The social construction of violence in old age

Published date01 March 2007
Date01 March 2007
AuthorJosef Hörl
Subject MatterHealth & social care,Sociology
The Journal of Adult Protection Volume 9 Issue 1 • March 2007 ©Pavilion Publishing (Journals) Limited 33
key words
elder abuse
definition problems
social construction of reality
Varying definitions and
conceptualisations of violence in old
age exist within and between the
scientific community, medical and
social work professionals, family
carers and the elderly persons
themselves.In this paper it is argued
and illustrated by examples – that
each of the different actors or
observers in this field construct their
own social reality and hold selective
perceptions of what is meant by
violence in general, or elder
abuse in particular.
Any scientist, physician, social worker, or anybody else
who works in the field of elder maltreatment knows about
the confusion of concepts and definitions. What is meant
when we use words such as violence, abuse, aggression,
exploitation and neglect? And also the other way round:
how do we name certain aggressive or destructive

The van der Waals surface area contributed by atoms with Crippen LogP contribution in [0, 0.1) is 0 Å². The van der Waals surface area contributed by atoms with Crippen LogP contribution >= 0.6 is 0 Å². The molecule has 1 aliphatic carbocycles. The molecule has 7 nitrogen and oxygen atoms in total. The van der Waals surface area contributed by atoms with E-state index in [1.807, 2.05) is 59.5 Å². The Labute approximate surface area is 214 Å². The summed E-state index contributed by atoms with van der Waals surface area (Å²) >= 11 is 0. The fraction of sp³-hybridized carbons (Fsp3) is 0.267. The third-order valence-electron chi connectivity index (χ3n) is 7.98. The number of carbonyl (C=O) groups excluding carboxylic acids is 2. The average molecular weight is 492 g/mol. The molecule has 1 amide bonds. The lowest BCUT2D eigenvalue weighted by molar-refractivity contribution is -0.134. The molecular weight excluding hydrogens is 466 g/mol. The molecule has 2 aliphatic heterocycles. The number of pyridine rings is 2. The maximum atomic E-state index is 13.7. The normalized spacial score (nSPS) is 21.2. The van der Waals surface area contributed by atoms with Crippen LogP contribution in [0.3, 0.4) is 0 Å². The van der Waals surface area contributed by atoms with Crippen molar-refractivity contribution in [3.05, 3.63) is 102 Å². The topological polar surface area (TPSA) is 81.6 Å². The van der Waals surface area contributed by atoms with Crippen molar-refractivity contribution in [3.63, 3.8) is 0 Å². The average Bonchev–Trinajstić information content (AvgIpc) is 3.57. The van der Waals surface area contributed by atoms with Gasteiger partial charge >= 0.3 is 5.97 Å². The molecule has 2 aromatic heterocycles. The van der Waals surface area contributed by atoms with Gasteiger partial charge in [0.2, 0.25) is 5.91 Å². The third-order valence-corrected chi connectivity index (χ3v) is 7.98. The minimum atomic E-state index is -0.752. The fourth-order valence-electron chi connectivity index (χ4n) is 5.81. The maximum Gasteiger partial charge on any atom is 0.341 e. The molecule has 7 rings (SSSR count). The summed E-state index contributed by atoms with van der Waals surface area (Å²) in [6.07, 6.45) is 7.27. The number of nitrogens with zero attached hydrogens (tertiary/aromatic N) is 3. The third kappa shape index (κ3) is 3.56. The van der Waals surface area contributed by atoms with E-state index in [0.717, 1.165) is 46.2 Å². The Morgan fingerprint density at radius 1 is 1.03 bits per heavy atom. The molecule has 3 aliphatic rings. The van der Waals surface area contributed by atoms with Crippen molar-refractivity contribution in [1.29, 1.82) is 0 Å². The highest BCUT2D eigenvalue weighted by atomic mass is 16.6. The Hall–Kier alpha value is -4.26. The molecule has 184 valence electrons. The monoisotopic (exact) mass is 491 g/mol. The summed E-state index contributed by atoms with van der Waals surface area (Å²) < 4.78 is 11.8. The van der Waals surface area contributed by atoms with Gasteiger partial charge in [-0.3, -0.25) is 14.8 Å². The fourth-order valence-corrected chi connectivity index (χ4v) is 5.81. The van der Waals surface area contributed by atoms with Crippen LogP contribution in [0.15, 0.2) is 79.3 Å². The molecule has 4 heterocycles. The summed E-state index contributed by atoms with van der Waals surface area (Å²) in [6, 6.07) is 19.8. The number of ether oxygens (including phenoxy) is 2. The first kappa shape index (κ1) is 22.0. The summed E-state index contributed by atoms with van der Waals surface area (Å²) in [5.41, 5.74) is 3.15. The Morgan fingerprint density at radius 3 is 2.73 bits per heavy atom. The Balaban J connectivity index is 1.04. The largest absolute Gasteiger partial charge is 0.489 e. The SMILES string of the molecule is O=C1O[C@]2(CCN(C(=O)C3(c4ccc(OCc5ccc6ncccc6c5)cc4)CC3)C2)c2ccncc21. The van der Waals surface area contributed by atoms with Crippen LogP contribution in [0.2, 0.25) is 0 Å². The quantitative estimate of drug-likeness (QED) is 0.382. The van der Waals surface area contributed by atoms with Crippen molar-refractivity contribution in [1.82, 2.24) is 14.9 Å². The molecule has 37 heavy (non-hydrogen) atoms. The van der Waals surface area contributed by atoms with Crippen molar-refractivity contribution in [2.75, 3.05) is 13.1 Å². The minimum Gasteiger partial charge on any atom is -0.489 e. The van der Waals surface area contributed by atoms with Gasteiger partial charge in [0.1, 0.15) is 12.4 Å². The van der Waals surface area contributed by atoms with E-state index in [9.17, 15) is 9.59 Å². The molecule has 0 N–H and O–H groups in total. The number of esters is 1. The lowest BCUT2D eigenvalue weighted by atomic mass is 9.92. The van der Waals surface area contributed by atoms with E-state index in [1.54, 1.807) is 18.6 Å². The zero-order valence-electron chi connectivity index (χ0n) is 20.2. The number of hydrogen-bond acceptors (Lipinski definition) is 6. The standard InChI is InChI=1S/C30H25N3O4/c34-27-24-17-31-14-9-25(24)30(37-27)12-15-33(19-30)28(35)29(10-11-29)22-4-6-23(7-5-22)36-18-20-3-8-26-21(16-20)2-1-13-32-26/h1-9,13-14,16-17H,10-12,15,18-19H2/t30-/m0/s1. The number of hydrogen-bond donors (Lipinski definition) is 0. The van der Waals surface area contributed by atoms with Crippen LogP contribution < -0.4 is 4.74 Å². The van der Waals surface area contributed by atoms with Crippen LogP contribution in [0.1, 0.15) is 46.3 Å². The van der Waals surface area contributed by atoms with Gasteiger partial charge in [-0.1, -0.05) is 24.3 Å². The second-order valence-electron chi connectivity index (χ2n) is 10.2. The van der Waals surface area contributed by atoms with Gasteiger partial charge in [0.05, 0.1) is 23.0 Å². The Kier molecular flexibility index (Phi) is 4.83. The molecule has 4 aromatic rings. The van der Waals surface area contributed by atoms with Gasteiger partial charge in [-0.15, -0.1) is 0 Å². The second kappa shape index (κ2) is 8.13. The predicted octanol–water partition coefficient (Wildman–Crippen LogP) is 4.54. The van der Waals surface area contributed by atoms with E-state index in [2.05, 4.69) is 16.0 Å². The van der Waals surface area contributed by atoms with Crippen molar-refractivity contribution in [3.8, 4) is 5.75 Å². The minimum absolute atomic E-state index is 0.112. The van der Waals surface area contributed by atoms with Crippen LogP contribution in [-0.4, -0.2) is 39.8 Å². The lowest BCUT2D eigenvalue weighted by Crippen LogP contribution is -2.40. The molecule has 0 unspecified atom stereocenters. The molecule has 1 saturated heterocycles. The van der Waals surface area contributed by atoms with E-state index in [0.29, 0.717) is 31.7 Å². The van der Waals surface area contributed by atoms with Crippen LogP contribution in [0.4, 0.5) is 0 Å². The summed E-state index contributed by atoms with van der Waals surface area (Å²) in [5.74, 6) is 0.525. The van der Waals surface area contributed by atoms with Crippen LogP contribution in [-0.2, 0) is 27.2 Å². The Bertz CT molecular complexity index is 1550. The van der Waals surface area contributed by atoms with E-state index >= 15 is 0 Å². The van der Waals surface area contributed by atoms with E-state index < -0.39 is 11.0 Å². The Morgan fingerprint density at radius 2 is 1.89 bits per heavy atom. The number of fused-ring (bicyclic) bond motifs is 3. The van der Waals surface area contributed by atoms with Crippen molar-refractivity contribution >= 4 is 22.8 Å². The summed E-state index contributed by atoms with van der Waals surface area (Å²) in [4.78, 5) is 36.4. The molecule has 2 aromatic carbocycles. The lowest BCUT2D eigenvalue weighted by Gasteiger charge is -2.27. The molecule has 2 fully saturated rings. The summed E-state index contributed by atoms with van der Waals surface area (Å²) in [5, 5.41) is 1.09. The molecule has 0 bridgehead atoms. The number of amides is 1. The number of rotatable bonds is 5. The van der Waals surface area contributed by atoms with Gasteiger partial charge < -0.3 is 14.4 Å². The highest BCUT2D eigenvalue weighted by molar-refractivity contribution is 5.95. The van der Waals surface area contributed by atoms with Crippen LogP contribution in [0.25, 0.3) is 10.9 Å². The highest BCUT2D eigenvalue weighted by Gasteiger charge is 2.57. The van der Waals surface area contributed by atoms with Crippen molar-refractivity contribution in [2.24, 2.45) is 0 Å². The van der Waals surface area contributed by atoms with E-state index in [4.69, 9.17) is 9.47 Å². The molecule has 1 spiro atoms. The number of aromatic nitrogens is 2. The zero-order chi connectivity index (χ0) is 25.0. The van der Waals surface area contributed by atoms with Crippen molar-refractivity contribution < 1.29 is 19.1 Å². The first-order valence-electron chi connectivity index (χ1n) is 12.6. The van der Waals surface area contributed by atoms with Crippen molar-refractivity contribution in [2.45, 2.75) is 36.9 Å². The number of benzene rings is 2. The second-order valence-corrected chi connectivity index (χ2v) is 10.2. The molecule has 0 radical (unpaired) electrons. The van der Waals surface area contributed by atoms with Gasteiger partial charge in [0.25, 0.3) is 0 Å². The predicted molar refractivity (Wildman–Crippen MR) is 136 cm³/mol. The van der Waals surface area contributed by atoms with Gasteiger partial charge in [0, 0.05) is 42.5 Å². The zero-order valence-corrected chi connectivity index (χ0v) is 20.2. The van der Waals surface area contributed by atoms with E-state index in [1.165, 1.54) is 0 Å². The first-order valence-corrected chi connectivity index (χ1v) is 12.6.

phenomena we are encountering in scientific investigations
or practical work?
This paper has been written on the basis of experiences,
with the contributions of scientists, politicians, professionals
and lobbyists to the subject of mistreatment of older people
in Austria. Experts arein agreement unanimously that the
problem exists but is largely hidden. However, because there
has been no empirical research based on representative
random samples in this country (neither in familial nor in
institutional contexts) thereis ample room for speculation
on the magnitude of the problem. Furthermore, many verbal
or written contributions to the discussion are characterised
by a distinct lack of conceptual discipline.
More often than not notions of violent acts or attitudes
are applied quite freely and sometimes even arbitrarily on a
case-by-case basis, not to mention the additional problem of
translation into foreign languages. This is very important for
cross-cultural comparative research – it is a challenging task to
translate specificconcepts from one language into another and
preserve the original meaning.
Even in one and the same linguistic community,however,
each different actor, or group of actors, or observers in this
eld constructs his or her own social reality and holds
selective perceptions of what is meant by violence in general,
or elder abuse in particular. This is not only a semantic
problem but has serious consequences in real life. Who are
the actors and interested parties in the field of violence against
The social construction of
violence in old age Josef Hörl
Institute for Sociology,Vienna University, Austria

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